A contested convention could be the GOP’s last hope of stopping Trump

As Donald Trump continues his primary winning streak, many Republicans looking to thwart his path to the nomination are resigned to a rare and controversial tactic to take him out: a contested convention.

The chaotic insider’s game of picking the nominee hasn’t happened in decades. And even longtime strategists are uncertain how, or even if, a contested convention would play out.

Still, anyone-but-Trump Republicans are convinced it’s their best shot to defeat the businessman, who they fear will doom their White House chances in 2016. And Ohio Gov. John Kasich’s victory in his home state on March 15 kept those hopes alive.

What is a contested convention?

A contested convention arises if no candidate earns a majority of delegates by the end of the primary process. That leads to an unpredictable situation where the delegates — party stalwarts from the various states, some of them with stronger loyalty to the candidate they’re officially pledged to than others — will get to decide their party’s nominee.

How people become delegates ranges widely from state to state. Traditionally those delegates were establishment-leaning party insiders (think county chairmen who might also be involved in their local Chamber of Commerce).

But some local and state parties have been taken over by activists of various stripes in recent years (especially libertarian Ron Paul activists in certain states), so it’s a mixed bag who their personal loyalties lie with.

Delegates are awarded to candidates based on how they perform in an individual state’s primary or caucus, with rules varying widely by state as to how the delegates are assigned.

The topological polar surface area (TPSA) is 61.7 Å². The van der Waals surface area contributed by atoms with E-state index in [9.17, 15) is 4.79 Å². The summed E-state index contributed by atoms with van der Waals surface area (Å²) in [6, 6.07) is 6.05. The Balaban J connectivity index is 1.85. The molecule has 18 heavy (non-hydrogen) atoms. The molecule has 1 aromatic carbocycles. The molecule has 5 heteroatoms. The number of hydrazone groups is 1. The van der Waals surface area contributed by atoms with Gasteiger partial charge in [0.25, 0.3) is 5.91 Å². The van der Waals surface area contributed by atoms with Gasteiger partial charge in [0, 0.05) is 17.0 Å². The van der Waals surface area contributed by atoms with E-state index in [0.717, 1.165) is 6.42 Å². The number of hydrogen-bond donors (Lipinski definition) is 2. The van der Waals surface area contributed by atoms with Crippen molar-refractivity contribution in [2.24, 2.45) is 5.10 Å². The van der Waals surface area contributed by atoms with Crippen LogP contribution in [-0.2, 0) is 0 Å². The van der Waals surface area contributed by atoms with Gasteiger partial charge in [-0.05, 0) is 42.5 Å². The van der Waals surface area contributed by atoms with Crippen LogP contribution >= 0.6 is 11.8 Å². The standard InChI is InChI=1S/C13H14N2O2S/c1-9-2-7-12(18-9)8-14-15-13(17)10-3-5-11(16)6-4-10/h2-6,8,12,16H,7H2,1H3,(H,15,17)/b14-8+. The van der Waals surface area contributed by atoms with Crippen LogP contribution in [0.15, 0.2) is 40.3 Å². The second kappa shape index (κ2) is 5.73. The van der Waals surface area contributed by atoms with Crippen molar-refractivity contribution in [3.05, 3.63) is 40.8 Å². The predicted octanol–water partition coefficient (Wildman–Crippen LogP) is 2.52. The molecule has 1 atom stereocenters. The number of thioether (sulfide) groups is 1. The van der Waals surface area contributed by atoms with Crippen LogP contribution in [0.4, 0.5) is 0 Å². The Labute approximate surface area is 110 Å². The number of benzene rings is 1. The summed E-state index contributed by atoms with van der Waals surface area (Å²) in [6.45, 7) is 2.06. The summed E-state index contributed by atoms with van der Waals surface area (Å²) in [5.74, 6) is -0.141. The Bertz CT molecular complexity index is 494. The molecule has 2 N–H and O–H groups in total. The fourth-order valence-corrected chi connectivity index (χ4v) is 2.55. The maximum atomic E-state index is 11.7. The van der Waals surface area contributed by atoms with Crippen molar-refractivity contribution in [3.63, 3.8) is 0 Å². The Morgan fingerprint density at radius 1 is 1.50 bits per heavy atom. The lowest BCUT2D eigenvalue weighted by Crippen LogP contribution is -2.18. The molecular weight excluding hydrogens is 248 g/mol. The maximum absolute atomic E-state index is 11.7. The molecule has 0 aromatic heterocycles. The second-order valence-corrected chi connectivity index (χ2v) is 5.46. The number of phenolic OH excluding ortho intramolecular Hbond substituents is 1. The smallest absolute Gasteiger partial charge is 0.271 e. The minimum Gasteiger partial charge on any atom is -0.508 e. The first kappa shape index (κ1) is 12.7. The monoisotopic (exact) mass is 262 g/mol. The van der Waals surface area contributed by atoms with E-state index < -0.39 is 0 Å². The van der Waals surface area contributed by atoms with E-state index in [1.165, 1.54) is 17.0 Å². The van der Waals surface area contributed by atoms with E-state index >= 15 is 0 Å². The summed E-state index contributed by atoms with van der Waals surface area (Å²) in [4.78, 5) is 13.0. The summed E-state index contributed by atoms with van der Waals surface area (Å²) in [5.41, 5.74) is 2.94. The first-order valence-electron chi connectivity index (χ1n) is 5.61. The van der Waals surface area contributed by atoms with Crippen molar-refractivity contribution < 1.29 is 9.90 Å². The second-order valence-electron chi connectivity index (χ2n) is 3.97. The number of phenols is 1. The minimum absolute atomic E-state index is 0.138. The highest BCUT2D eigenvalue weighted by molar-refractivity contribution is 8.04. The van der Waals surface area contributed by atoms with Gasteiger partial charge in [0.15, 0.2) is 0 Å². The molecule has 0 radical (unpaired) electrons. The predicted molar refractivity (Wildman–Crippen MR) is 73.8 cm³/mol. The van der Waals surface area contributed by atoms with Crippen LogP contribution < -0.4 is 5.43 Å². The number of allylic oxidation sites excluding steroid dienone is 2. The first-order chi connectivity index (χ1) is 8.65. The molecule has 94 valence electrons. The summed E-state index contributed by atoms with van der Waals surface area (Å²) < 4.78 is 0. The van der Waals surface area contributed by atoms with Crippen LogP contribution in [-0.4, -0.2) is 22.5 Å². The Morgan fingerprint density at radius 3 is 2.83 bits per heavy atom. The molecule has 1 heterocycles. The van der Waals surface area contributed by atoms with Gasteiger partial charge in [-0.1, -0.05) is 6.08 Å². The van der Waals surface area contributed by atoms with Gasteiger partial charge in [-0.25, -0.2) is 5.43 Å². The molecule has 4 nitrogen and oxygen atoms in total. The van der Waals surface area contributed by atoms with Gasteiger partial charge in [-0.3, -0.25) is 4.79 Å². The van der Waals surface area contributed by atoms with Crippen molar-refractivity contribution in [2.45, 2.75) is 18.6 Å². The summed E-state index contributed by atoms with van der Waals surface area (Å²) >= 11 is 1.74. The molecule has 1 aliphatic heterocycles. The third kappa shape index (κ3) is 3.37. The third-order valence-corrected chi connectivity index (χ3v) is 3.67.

A convention is contested if no candidate has a majority of delegates going into the convention, but wins a majority of delegates on the first round of balloting. A convention is brokered if it takes multiple rounds of balloting before a nominee emerges.

Who wants a contested convention?

Everybody not named Donald Trump or Ted Cruz.

A contested convention run by party elites could sink Trump’s chances at the nomination, and many establishment Republicans loathe Cruz as much or more than Trump, meaning they’d likely look for any other option.

That’s why Kasich has been openly talking up the possibility of a contested contention — and why Trump and Cruz have been critical of it. It’s likely the only way Kasich (or someone else palatable to moderates and the establishment) might wind up as the nominee.

Trump has held firm against the idea of a contested convention. But Cruz softened his tone recently as it looked more like Trump might not be stopped without one.

What are the rules?

The rules are complicated, to say the least.

Imagine trying to decide where to eat with 10 of your friends. If one restaurant gets the majority of people backing it, everyone goes there. But if there are a few options with a few backers, there’s inevitably a lot of fighting, it takes forever to make a decision, the hangriest person ends up losing their temper and people come away with hurt feelings while no one’s thrilled with the eventual meal.

Imagine that situation, but with close to 2,500 party activists packed into a convention center.

Candidates will go into the convention with a certain number of pledged delegates. Those delegates are required — bound — to vote for a candidate on the first round of balloting based on the results of their state.